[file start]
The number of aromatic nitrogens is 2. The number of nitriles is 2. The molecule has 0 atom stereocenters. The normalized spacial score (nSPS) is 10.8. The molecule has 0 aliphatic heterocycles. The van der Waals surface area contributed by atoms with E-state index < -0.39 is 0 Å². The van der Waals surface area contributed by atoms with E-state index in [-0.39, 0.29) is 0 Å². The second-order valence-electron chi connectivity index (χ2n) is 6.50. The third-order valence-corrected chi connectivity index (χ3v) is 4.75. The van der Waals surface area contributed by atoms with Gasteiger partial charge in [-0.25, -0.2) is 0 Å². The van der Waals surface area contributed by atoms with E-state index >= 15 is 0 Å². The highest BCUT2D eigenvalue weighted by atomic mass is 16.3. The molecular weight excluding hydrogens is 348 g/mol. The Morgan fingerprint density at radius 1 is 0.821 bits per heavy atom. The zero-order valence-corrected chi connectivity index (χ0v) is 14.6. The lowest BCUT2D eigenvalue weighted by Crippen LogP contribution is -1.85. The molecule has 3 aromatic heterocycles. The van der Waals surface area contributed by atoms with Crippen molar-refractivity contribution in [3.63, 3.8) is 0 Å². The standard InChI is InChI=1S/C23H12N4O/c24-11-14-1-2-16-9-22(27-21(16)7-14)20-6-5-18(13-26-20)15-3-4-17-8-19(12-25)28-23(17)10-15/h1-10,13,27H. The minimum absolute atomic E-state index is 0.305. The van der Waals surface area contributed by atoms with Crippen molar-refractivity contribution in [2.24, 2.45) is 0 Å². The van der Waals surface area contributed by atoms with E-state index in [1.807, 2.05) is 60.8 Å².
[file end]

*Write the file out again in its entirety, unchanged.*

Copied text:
The number of aromatic nitrogens is 2. The number of nitriles is 2. The molecule has 0 atom stereocenters. The normalized spacial score (nSPS) is 10.8. The molecule has 0 aliphatic heterocycles. The van der Waals surface area contributed by atoms with E-state index < -0.39 is 0 Å². The van der Waals surface area contributed by atoms with E-state index in [-0.39, 0.29) is 0 Å². The second-order valence-electron chi connectivity index (χ2n) is 6.50. The third-order valence-corrected chi connectivity index (χ3v) is 4.75. The van der Waals surface area contributed by atoms with Gasteiger partial charge in [-0.25, -0.2) is 0 Å². The van der Waals surface area contributed by atoms with E-state index >= 15 is 0 Å². The highest BCUT2D eigenvalue weighted by atomic mass is 16.3. The molecular weight excluding hydrogens is 348 g/mol. The Morgan fingerprint density at radius 1 is 0.821 bits per heavy atom. The zero-order valence-corrected chi connectivity index (χ0v) is 14.6. The lowest BCUT2D eigenvalue weighted by Crippen LogP contribution is -1.85. The molecule has 3 aromatic heterocycles. The van der Waals surface area contributed by atoms with Crippen molar-refractivity contribution in [3.63, 3.8) is 0 Å². The standard InChI is InChI=1S/C23H12N4O/c24-11-14-1-2-16-9-22(27-21(16)7-14)20-6-5-18(13-26-20)15-3-4-17-8-19(12-25)28-23(17)10-15/h1-10,13,27H. The minimum absolute atomic E-state index is 0.305. The van der Waals surface area contributed by atoms with Crippen molar-refractivity contribution in [2.24, 2.45) is 0 Å². The van der Waals surface area contributed by atoms with E-state index in [1.807, 2.05) is 60.8 Å².